Byzantine care constitutes a unique example not only for the medieval period but also for the whole of human history and civilization. The Byzantine period is specifically of interest for its approach to social welfare and organized care for the sick, the elderly, mothers, and children. There were innumerable hostelries, Xenones (hospitals), nursing homes, leper homes, maternity hospitals, and infant and children’s centers that not only cared for the sick and the suffering but also taught medicine and health care.
Nursing care was administered mostly by nuns and monks as a form of prayer and as an expression of love and worship of God. On this basis, nursing developed into a calling and a sacred service. Nursing was practiced as a form of contemplation; nurses were expected to see God in the person of the patient.
Selected writings from the 8th and 12th century A.D. show the philosophy of patient care in Byzantine period. A passage from the writings of Theodore Stoudites describes nursing in this perspective. Theodore Stoudites, born in 759, in Constantinople, which included a hospital, dedicated the following iambus, “To the Nurse”:
“It is a sacred thing to bear the load of the sick. Since you are honored with this sacred privilege, my son, do struggle warmly and eagerly in the accomplishment of your duty. Early in the morning, first, visit and care for your bedridden patients, heat them mainly by your words, later serve them their appropriate diet in good manner and kind talking. Don’t neglect the patient, because he is a member of Christ. If you care for your patient with zest and promptitude, you will be greatly rewarded by receiving the divine light, and heaven’s inheritance.”
Writings by Anna Comnena are representative of the care the sick and disabled received at that time. Anna Comnena (1083-1148), daughter of the Emperor Alexius I Comnenos, was a famous historian who had “an unusual interest and gift for medical matters.” Anna Comnena is considered “the first woman historian,” and has been characterized as a “great historian.” She gives a picture of patient care, likely using a metaphor from the Book of Job, during her father’s dynasty:
“I, myself have seen an old woman, being served by a young lady, a blind man directed by a man with healthy sight, a crippled person transported by a healthy person, an armless man guided by other men, orphan babies carried in the arms of others unrelated to them, mothers, and paralytics being cared by robust people.”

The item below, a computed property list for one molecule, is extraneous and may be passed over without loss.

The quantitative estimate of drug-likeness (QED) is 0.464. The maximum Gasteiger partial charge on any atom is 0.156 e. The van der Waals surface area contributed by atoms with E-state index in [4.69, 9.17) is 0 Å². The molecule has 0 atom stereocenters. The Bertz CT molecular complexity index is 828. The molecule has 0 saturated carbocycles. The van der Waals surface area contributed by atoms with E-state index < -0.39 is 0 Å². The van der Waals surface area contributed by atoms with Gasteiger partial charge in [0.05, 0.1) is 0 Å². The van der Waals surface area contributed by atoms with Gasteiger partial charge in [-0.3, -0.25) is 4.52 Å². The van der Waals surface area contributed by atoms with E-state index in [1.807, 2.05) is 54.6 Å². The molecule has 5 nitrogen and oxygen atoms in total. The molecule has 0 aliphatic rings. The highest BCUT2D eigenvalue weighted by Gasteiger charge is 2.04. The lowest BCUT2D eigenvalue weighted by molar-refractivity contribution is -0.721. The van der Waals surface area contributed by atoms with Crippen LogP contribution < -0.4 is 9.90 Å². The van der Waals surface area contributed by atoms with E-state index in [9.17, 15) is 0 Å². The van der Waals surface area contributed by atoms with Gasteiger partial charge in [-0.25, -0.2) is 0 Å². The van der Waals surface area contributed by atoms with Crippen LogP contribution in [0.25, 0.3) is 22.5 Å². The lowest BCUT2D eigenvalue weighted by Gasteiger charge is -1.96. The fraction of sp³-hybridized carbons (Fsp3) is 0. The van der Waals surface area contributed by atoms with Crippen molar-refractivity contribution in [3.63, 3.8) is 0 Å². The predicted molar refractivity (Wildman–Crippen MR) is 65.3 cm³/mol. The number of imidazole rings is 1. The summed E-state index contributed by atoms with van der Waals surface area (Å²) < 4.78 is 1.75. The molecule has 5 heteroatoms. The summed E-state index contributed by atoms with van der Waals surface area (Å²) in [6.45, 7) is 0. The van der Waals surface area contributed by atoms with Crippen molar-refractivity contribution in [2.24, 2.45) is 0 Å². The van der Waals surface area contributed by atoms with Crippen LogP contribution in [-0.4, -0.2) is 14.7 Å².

Professional nurses were employed beginning at the end of the 4th century AD. Men were called hypourgoi and women, hypourgisses. Nurses were also called nosokomoi, and their assistants, paranosokomoi. The term Nosokomos was also used for the administrative director of the hospital. These were people with high social status.
In addition, Gregorios Theologos, in his sixth letter, provides a detailed description of the duties of a nurse.
The fact that nursing evolved as a form of loving care during the Byzantium is easy to explain. Philanthropy and the duty to care for the sick, the poor, and the needy were features of Christianity. Jesus Christ was referred to as “Christus Medicus” (Christ the physician, who, taking pity, heals us through his own body and blood with the medicine of life).
Byzantine hospitals and other philanthropic institutions were mostly annexed to monasteries, and they were kept up by donations from emperors and other eminent persons. Hospitals were so well organized that they can be compared with contemporary ones. Major hospitals of Byzantium included the following: Sampson’s hostelry, the Basilicas in Cappadocia, established by St. Basil, which included a number of hospitals, leper homes, poor houses, and other institutions, Pantocrator’s Monastery hostelry, and St. Irene’s hostelry. Byzantine hospitals were mainly for the poor. There were, however, some exceptions. The Emperor Justinian was hospitalized in the Samson Xenon (6th c. AD), and the Emperor Alexios in the Xenon of Magana (12th c. AD).
In Byzantine hospitals, patients were cared for with humanity. The Typikon of the Xenon of Theotokou of the Evergetidos in Constantinople (7th c AD) notes:
“We must care about the food, the drinking and the other needs of the patients…the doctors should visit the patients every day and look after them wholeheartedly”.
In the Typikon of Theotokou Eleousas in Stroubitsa of Skopia (11th c AD), the following words are found:
“You should console the needy and treat the patients at your best. You should behave to all with kindness. You should also treat the invalid at your best. You should not make fun of the feeble-minded. And kick out the fear from your soul.”
(Source: “The meaning of the nursing in Byzantium”, by Kourkouta L. et al.)
Research-Selection for NovoScriptorium: Anastasius Philoponus